Physical Fundamentals

The interaction of radar energy with agricultural targets is different from that with visible-infrared energy. Interpretation of radar data requires an understanding of the physical processes involved in the scattering of electromagnetic waves by objects that are smaller, comparable to, and larger than the wavelength. Therefore modeling these processes is relatively difficult because simplifying mathematical assumptions often results in a lack of correspondence with physical reality. In an agricultural context, the radar signal can interact with vegetation or soil only, but more likely there is scattering within the canopy and the return signal is from multiple sources.

The attenuation of the radar signal and the interaction with vegetation and soil depends on a number of system and target parameters. The frequency (or wavelength), polarization, incidence angle, look direction, and resolution of the sensor all influence the sensor capabilities; important target parameters are surface roughness, complex dielectric constant, structural geometry, slope angle, and orientation of the target. The distinction between system and target parameters is convenient for understanding radar interactions. However, all parameters interact to influence each other. For example, the roughness of the target as seen by the sensor is dependent on the wavelength, the local angle of the sensor, which is a function of both the look angle of the sensor and the slope angle of the target, and the look direction, which affects the geometry of the target in question.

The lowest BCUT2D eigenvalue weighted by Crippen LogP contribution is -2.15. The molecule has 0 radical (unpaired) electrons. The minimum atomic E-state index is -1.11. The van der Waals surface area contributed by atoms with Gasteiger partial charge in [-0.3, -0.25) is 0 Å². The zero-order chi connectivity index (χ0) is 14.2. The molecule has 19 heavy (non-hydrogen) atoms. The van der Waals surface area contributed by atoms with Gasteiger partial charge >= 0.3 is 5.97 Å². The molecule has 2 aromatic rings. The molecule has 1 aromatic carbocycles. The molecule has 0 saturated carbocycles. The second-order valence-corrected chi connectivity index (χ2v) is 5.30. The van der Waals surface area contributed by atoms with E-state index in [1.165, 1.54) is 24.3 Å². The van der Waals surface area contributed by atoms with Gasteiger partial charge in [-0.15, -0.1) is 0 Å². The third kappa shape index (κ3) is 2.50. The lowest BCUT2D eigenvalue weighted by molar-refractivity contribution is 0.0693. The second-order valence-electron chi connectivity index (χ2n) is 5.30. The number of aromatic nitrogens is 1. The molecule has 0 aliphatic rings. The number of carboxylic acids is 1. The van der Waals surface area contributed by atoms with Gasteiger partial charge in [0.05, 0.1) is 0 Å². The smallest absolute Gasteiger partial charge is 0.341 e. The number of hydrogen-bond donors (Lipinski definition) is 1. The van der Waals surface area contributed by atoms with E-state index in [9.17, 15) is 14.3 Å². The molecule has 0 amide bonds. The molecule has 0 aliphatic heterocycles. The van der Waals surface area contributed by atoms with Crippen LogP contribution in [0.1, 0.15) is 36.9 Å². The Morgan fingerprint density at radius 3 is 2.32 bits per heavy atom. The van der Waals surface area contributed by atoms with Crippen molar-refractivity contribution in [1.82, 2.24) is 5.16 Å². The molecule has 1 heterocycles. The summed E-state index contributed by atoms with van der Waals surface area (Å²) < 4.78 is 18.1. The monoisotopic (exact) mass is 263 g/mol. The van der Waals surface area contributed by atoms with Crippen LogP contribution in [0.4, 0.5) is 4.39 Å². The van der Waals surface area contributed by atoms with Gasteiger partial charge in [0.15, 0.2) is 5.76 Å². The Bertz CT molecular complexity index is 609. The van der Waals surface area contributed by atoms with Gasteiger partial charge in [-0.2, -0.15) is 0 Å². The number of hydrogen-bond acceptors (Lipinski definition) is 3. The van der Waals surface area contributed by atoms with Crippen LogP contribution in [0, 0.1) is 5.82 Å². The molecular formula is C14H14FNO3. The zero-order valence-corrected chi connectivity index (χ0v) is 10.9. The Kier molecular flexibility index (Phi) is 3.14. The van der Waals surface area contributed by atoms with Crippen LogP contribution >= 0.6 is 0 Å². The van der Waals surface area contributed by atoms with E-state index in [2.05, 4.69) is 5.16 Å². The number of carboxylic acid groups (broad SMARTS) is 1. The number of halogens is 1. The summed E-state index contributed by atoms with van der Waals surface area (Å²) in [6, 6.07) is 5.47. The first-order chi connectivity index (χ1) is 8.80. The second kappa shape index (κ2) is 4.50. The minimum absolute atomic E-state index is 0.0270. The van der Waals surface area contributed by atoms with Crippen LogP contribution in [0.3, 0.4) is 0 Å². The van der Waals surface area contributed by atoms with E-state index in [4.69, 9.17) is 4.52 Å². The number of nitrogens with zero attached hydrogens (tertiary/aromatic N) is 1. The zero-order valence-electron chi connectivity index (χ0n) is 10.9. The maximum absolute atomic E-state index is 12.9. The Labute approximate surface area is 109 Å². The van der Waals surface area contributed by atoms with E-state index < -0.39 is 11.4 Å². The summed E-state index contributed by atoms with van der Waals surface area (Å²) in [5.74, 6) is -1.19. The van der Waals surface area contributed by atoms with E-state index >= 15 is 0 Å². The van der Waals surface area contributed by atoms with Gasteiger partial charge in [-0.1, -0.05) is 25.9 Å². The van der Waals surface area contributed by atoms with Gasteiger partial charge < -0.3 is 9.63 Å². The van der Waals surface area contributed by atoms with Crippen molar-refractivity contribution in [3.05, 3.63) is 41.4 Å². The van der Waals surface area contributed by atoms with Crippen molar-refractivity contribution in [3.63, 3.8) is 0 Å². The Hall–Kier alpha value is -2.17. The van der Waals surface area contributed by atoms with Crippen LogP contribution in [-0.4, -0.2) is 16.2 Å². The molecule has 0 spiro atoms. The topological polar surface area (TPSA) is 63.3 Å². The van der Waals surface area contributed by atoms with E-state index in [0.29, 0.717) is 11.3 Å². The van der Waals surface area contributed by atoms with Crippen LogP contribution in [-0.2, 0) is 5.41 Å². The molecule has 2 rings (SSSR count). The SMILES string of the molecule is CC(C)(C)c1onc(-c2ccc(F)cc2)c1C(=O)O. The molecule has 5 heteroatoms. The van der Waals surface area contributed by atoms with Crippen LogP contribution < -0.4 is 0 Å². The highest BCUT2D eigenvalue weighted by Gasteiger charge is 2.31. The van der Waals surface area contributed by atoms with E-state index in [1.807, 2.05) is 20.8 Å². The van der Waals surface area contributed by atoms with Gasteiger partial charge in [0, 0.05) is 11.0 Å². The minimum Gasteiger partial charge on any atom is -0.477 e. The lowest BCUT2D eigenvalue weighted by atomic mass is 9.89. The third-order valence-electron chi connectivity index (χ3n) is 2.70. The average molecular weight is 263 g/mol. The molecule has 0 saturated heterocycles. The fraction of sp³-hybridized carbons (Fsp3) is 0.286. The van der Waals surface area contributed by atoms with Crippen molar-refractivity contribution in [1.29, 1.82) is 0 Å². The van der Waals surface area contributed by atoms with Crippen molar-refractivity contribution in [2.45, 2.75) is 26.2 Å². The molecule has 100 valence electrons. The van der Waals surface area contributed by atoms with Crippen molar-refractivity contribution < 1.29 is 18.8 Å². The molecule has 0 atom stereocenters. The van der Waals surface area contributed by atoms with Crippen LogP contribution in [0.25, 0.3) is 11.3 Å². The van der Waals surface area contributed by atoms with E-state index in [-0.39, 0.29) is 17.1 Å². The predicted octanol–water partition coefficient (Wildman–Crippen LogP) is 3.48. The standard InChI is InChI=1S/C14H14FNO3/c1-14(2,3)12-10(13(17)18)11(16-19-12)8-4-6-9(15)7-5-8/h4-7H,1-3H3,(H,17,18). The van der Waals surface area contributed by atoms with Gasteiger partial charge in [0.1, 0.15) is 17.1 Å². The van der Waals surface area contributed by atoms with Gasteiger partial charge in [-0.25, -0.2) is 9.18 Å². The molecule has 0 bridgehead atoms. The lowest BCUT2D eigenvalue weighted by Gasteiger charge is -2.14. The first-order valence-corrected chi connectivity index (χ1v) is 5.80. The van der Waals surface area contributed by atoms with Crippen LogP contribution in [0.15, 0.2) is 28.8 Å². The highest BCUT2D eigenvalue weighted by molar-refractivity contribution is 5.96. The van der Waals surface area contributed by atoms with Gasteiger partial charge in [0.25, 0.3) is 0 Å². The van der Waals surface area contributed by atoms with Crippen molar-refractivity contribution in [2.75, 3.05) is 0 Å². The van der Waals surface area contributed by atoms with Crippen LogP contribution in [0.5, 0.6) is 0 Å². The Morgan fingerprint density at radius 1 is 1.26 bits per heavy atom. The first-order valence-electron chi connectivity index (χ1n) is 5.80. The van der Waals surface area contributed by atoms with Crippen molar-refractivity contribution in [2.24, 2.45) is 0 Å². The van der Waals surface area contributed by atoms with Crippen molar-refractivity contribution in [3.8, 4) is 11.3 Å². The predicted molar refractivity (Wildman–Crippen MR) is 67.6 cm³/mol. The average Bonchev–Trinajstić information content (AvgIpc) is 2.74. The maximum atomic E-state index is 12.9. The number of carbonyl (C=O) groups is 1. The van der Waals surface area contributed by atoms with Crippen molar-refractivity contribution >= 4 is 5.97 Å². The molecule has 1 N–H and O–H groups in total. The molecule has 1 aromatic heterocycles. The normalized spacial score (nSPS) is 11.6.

System Parameters

Polarization Radar instruments distinguish the polarization of the transmitted and the received electromagnetic waves. In microwave remote sensing, "horizontal" polarization (H) means that the electric field vector of the electromagnetic wave is oriented parallel to the earth's surface, while "vertical" polarization (V) means that a wave arrives at the interface with a vertical component (but a horizontal component also exists). When the polarization of the transmitting antenna is the same as for reception of the signal, one speaks of like-polarization (HH or VV), and otherwise of cross-polarization (HV or VH). Until the launch of ENVISAT, all satellite systems used linear combinations in either the horizontal (HH in the case of RadarSat and JERS-1) or vertical directions (VV in the case of ERS-1 and ERS-2).